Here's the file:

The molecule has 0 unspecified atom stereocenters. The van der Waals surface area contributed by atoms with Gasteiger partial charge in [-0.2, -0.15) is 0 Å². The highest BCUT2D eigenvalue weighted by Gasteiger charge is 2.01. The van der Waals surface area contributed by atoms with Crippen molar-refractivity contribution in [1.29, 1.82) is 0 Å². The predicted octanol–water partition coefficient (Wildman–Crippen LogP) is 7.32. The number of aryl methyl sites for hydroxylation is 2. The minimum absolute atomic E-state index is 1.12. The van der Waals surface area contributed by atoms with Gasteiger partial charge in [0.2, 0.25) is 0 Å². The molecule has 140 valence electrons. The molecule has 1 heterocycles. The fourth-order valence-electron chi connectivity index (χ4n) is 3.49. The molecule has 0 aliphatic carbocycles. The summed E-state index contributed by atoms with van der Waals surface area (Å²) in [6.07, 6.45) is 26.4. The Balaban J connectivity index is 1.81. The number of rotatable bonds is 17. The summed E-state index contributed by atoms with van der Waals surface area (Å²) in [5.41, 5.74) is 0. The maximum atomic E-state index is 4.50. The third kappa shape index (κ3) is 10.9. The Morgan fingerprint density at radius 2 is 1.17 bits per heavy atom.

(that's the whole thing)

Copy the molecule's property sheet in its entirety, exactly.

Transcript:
The molecule has 0 unspecified atom stereocenters. The van der Waals surface area contributed by atoms with Gasteiger partial charge in [-0.2, -0.15) is 0 Å². The highest BCUT2D eigenvalue weighted by Gasteiger charge is 2.01. The van der Waals surface area contributed by atoms with Crippen molar-refractivity contribution in [1.29, 1.82) is 0 Å². The predicted octanol–water partition coefficient (Wildman–Crippen LogP) is 7.32. The number of aryl methyl sites for hydroxylation is 2. The minimum absolute atomic E-state index is 1.12. The van der Waals surface area contributed by atoms with Gasteiger partial charge in [0.2, 0.25) is 0 Å². The molecule has 140 valence electrons. The molecule has 1 heterocycles. The fourth-order valence-electron chi connectivity index (χ4n) is 3.49. The molecule has 0 aliphatic carbocycles. The summed E-state index contributed by atoms with van der Waals surface area (Å²) in [6.07, 6.45) is 26.4. The Balaban J connectivity index is 1.81. The number of rotatable bonds is 17. The summed E-state index contributed by atoms with van der Waals surface area (Å²) in [5.41, 5.74) is 0. The maximum atomic E-state index is 4.50. The third kappa shape index (κ3) is 10.9. The Morgan fingerprint density at radius 2 is 1.17 bits per heavy atom.